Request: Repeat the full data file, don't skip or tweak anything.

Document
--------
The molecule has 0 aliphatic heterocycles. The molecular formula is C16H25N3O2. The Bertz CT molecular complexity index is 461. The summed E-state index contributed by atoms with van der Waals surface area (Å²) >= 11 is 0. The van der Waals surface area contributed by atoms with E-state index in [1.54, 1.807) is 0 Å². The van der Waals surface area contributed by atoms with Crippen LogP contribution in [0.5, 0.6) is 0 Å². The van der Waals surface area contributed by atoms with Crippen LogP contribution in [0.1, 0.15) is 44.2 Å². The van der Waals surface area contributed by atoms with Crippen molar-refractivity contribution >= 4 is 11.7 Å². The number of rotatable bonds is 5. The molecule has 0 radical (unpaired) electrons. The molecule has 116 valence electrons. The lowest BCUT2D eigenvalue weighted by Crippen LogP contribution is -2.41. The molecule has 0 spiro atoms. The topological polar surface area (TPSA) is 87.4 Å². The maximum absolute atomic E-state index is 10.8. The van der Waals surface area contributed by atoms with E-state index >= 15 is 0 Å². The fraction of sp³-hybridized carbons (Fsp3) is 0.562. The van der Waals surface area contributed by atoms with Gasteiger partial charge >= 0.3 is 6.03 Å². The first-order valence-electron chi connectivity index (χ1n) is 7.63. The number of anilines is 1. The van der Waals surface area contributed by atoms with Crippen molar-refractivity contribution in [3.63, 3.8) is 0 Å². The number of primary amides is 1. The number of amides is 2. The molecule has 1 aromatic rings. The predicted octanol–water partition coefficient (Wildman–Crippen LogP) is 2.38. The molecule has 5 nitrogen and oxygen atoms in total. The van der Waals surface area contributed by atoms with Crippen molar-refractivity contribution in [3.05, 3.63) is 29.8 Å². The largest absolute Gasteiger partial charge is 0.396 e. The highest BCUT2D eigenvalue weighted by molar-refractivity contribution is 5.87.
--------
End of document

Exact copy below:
The molecule has 0 aliphatic heterocycles. The molecular formula is C16H25N3O2. The Bertz CT molecular complexity index is 461. The summed E-state index contributed by atoms with van der Waals surface area (Å²) >= 11 is 0. The van der Waals surface area contributed by atoms with E-state index in [1.54, 1.807) is 0 Å². The van der Waals surface area contributed by atoms with Crippen LogP contribution in [0.5, 0.6) is 0 Å². The van der Waals surface area contributed by atoms with Crippen LogP contribution in [0.1, 0.15) is 44.2 Å². The van der Waals surface area contributed by atoms with Crippen molar-refractivity contribution >= 4 is 11.7 Å². The number of rotatable bonds is 5. The molecule has 0 radical (unpaired) electrons. The molecule has 116 valence electrons. The lowest BCUT2D eigenvalue weighted by Crippen LogP contribution is -2.41. The molecule has 0 spiro atoms. The topological polar surface area (TPSA) is 87.4 Å². The maximum absolute atomic E-state index is 10.8. The van der Waals surface area contributed by atoms with E-state index >= 15 is 0 Å². The fraction of sp³-hybridized carbons (Fsp3) is 0.562. The van der Waals surface area contributed by atoms with Gasteiger partial charge >= 0.3 is 6.03 Å². The first-order valence-electron chi connectivity index (χ1n) is 7.63. The number of anilines is 1. The van der Waals surface area contributed by atoms with Crippen molar-refractivity contribution in [3.63, 3.8) is 0 Å². The number of primary amides is 1. The number of amides is 2. The molecule has 1 aromatic rings. The predicted octanol–water partition coefficient (Wildman–Crippen LogP) is 2.38. The molecule has 5 nitrogen and oxygen atoms in total. The van der Waals surface area contributed by atoms with Crippen molar-refractivity contribution in [3.05, 3.63) is 29.8 Å². The largest absolute Gasteiger partial charge is 0.396 e. The highest BCUT2D eigenvalue weighted by molar-refractivity contribution is 5.87.